[145]     After considering the totality of the evidence in this trial including the medical evidence adduced by the parties, I have concluded that Mr. Eggleston has proven that it is more likely than not that he suffered a mild traumatic brain injury in the collision of June 9, 2009.

[146]     I also find that the mild traumatic brain injury he suffered is the primary cause of the emotional, social and cognitive difficulties he has exhibited and endured over the more than three years between the date of the accident and the start of the trial, and which will continue to impact his future suffering and enjoyment of life…

[157]     In addition to the mild traumatic brain injury that I find has been the primary cause of Mr. Eggleston’s past social, emotional, and cognitive problems as well his as continuing problems with serious headaches, all of which will likely continue to impact his future, as well as the balance difficulties that I find were caused by the collision, I also find that the evidence establishes on a balance of probabilities that Mr. Watson’s negligence caused the following physical injuries which Mr. Eggleston has suffered and from some of which continues to suffer:

1)        Significant soft tissue injuries and bruising which were ongoing until at least January of 2007 when he was seen by Dr. Travlos.

2)        A traumatic umbilical hernia which was successfully operated upon on May 29, 2007.

3)        Injuries to his right shoulder including a torn biceps tendon, impingement syndrome and a rotator cuff tear which were operated on without success on December 5, 2007, and which in the opinion of Dr. Leith, require further surgery.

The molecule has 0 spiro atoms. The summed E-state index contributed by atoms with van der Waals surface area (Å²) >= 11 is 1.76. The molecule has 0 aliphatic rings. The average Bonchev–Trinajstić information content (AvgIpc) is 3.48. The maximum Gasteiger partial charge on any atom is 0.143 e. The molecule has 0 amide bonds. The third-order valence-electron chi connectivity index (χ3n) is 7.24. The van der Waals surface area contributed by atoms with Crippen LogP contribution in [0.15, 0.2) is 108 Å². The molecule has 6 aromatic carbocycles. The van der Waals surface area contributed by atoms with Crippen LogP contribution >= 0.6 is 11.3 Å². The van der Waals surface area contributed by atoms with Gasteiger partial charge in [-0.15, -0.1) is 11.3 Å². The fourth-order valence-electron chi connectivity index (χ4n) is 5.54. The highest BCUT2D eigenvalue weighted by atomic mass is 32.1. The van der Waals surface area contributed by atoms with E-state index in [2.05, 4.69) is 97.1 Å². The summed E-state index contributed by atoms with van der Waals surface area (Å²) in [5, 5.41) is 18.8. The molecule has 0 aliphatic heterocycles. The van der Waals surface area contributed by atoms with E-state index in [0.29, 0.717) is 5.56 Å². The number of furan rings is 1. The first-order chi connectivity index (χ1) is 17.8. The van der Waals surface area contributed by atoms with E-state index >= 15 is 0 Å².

4)        Injuries to his lower back which aggravated existing back problems from which he had largely recovered prior to the collision. Those lower back injuries have impacted on his ability to drive the water truck in his work for Mr. Palfi and in respect of which I accept Dr. Leith’s opinion of June 2, 2009.

[158]     In addition to those specific physical injuries, I accept the evidence of Dr. Travlos, Dr. Cameron, Dr. Smith and Dr. Bishop that Mr. Eggleston has suffered and continues to suffer from psychological problems arising from his brain injuries and the pain associated with the physical injuries suffered in the collision. That pain was chronic until at least June of 2009 but was relieved to a large extent by narcotic and other medications thereafter until Mr. Eggleston determined to wean himself off Dilaudid. He now again has more pain and is also likely suffering the continuing effects of withdrawal. However, his present work history convinces me that within the neurological and cognitive limits that may still compromise his recovery, his future suffering from chronic pain will likely be capable of amelioration with psychological counselling and pain management assistance without narcotic intervention.

[159]     In determining the appropriate award to compensate Mr. Eggleston for the injuries suffered in the collision, I have considered all of the injuries suffered by him that were caused by Mr. Watson’s negligence, their devastating effect upon his ability to enjoy the active life involving horses and his relationship with friends and family surrounding that lifestyle that he formerly enjoyed.

[160]     I have also considered the pain Mr. Eggleston has endured and will likely continue to endure at least at some level, the compromise of his role as the leader of his family and the loss of his self-esteem, the length of time over which he has already suffered those losses, the prospect of the continuation of those losses into the future, albeit at a less intense level than in the past, and the fact that he will again have to undergo surgery in an attempt to repair his shoulder injuries.

[161]     In addition, I have considered the situation that has existed since March of 2008 when Mr. Eggleston returned to work, in that the work he does drains him of energy so that his life has become somewhat one-dimensional, centering upon work and recovery from its daily effects upon him to the continued detriment of his ability to enjoy life.